When it Comes to Preventing Electronic Cigarettes and Vaping-Related Products, Everyone has a Role to Play
By Lilanthi Balasuriya MD MMS and Eliza Buelt MD
The use of electronic cigarettes and vaping related products continues to be a serious concern, as the Center for Disease Control (CDC) has reported over 2,807 cases of electronic cigarette or vaping product use associated lung injury (EVALI) nationwide and 68 deaths.1 These devices can deliver nicotine, cannabis, and contain other additives that can be dangerous to inhale.1 Electronic cigarettes and vaping products are also known as “e-cigarettes”, “e-cigs”, “vapes” “JUUL” and “electronic nicotine delivery systems (ENDS)”.1 What is unique to these devices is their ability to heat liquids that then become aerosolized and inhaled into the lungs. The contents of these liquids can contain a multitude of substances including nicotine, tetrahydrocannabinol (THC), cannabidiol (CBD) oil, diacetyl found in flavoring, formaldehyde, acrolein, vegetable glycerin, propylene glycol, and other compounds such as benzene (as found in car exhaust), and heavy metals.1 The particles created by these products are ultrafine and can cause serious harm as they are inhaled deeply into the lungs. 1 What adds to the danger of these products is that even though they may be advertised as containing no nicotine, the content may still be found to have nicotine.2
The health effects of using electronic cigarettes and vaping products are still under close investigation. Acutely, we have seen nearly 3,000 people hospitalized from electronic cigarette or vaping product use associated lung injury (EVALI). The most common presentations with EVALI have been respiratory in nature, along with gastrointestinal, and constitutional symptoms such as chills, fevers and weight loss.3
The substances that have been associated with EVALI cases are still under investigation, including a substance known as vitamin E acetate, which is known to be an additive in the vaping related products containing THC.3 Other acute impacts of vaping and electronic cigarette use include respiratory tract irritation, asthma exacerbation, wheezing, and coughing.4 Additionally, the use of electronic cigarettes causes oxidative stress as well as endothelial dysfunction and these are known factors that play a role in cardiovascular disease.5 There are also several elements found in the content of electronic cigarettes that have not been studied in the context of being heated and inhaled, such as heavy metals, propylene glycol (which when degraded can become propylene oxide, a class 2B carcinogen), and formalydege.4 It has also been found that electronic cigarette use is linked to higher risk of chronic lung disease such as asthma, immunosuppression, chronic bronchitis and emphysema.6 Further research is still needed to fully understand the short and long term health effects of electronic cigarette and vaping related products use.1 THC containing vaping related products have also been associated with difficulties in attention, learning and memory disturbances, and have also been associated with long term health disorders such as substance use, psychosis, anxiety, and depression.7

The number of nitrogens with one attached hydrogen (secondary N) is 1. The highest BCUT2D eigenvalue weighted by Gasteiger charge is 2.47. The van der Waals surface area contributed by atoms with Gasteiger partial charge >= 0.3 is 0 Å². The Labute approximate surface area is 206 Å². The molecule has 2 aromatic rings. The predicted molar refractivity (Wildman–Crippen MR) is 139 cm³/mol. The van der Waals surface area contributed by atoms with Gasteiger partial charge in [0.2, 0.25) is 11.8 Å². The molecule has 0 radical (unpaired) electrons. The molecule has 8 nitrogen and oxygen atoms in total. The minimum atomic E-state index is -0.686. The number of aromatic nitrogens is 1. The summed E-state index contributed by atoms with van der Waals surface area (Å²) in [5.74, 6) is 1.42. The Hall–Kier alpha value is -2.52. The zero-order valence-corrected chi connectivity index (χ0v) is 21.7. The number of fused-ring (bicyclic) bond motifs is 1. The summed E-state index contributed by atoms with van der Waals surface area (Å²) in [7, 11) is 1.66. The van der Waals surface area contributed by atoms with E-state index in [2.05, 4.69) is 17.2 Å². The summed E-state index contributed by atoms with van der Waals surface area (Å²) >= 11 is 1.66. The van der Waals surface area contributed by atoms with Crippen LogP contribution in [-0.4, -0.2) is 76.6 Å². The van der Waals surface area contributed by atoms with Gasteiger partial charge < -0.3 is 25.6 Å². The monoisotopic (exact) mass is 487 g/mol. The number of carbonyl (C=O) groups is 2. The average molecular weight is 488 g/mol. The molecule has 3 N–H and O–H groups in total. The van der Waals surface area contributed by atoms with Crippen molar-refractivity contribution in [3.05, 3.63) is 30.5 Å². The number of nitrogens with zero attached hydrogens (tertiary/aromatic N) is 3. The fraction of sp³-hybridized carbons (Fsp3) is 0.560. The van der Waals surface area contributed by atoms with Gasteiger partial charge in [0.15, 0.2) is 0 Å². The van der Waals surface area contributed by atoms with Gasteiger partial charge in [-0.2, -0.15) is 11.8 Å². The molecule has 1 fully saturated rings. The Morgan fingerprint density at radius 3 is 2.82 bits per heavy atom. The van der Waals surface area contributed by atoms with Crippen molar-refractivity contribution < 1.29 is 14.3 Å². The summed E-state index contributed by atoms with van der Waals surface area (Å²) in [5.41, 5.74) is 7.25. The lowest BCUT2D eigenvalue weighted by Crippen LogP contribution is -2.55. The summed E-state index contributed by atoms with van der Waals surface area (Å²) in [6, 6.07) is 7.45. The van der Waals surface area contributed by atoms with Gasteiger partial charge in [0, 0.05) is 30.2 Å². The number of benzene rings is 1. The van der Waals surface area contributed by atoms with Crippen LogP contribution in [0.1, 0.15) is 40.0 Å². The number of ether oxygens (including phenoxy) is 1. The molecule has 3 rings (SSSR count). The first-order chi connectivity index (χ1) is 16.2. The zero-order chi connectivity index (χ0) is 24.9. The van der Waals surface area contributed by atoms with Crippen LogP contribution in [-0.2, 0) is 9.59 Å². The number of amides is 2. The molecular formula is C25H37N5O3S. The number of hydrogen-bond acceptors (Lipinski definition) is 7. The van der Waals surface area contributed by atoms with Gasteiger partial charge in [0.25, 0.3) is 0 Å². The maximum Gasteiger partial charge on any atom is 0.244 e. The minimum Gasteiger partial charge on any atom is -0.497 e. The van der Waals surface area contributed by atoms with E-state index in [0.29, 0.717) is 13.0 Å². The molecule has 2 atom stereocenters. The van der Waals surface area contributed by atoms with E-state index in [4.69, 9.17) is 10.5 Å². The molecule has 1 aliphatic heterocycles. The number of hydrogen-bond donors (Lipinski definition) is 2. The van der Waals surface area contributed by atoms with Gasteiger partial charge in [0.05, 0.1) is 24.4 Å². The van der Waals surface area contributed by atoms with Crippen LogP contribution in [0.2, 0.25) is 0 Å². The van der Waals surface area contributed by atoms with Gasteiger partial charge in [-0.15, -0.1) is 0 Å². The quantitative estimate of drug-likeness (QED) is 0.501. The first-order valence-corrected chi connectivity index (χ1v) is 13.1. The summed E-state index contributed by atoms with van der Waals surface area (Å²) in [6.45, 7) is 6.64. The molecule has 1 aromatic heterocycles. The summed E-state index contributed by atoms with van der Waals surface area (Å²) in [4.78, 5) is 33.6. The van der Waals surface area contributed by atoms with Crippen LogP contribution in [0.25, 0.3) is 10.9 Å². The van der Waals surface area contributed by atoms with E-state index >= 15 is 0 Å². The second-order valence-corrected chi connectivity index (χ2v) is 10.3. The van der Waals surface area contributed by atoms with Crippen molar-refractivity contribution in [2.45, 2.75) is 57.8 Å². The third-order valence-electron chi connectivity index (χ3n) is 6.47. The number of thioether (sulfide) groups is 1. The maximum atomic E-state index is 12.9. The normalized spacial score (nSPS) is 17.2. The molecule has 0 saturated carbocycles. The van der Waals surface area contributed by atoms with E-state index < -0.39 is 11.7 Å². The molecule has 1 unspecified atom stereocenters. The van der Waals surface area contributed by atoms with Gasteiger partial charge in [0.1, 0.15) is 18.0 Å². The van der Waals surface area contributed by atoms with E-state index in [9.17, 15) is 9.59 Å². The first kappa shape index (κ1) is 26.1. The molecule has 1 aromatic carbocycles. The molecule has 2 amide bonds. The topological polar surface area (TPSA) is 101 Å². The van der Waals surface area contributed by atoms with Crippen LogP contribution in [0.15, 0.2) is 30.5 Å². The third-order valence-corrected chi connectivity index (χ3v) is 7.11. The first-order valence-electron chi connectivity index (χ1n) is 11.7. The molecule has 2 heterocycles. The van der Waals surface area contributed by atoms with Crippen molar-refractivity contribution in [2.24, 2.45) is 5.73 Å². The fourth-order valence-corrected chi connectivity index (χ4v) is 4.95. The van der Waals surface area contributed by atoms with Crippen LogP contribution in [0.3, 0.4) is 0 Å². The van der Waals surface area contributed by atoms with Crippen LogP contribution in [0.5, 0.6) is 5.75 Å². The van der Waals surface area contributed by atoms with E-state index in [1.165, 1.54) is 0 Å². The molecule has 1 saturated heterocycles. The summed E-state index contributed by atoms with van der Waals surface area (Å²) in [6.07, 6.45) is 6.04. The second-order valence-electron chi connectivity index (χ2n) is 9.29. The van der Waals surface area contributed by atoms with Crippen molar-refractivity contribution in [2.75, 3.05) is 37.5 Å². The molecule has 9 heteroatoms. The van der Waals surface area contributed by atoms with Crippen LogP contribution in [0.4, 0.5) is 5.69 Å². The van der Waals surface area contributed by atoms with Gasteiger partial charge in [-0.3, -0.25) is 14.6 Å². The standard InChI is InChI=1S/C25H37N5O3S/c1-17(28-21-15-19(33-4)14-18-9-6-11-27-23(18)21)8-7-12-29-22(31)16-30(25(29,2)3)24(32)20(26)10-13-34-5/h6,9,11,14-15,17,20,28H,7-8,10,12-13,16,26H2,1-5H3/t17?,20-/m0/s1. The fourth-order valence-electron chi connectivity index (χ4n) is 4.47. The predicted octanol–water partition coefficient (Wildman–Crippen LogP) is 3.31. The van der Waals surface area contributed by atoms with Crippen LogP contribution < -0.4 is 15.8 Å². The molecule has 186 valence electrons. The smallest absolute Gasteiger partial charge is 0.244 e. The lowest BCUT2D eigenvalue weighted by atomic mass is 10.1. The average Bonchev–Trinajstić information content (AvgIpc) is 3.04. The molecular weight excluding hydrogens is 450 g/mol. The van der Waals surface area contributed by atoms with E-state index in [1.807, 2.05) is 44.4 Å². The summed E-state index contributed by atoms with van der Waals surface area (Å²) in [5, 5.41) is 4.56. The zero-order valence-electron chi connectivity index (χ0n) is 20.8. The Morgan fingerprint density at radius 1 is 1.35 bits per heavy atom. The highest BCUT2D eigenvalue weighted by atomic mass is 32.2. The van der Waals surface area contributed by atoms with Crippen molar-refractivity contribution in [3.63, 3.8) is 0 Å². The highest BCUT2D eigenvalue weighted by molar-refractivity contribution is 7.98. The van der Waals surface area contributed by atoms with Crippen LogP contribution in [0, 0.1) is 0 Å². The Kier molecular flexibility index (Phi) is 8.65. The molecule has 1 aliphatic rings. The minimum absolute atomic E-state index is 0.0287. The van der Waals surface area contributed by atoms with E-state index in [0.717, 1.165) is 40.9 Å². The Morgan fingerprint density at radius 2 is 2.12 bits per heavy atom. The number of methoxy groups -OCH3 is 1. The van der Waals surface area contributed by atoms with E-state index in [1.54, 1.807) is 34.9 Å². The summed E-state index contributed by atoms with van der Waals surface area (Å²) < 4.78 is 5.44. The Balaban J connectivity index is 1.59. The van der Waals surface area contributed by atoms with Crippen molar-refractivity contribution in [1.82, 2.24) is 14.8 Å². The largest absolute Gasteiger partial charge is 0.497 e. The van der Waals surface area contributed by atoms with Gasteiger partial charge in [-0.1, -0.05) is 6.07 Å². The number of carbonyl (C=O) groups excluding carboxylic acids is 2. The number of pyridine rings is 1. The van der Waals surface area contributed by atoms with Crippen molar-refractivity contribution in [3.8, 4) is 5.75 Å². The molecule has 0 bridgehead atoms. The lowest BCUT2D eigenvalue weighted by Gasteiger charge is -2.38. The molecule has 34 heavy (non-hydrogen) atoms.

A great concern is the link between electronic cigarette use and the further use of traditional cigarettes, marijuana, alcohol, and other illicit substances.8 Electronic cigarettes can have similar levels of nicotine as compared to traditional cigarettes. The addictive potential of electronic cigarettes has been found to be comparable to traditional cigarettes and those who use electronic cigarettes also report stronger dependence.9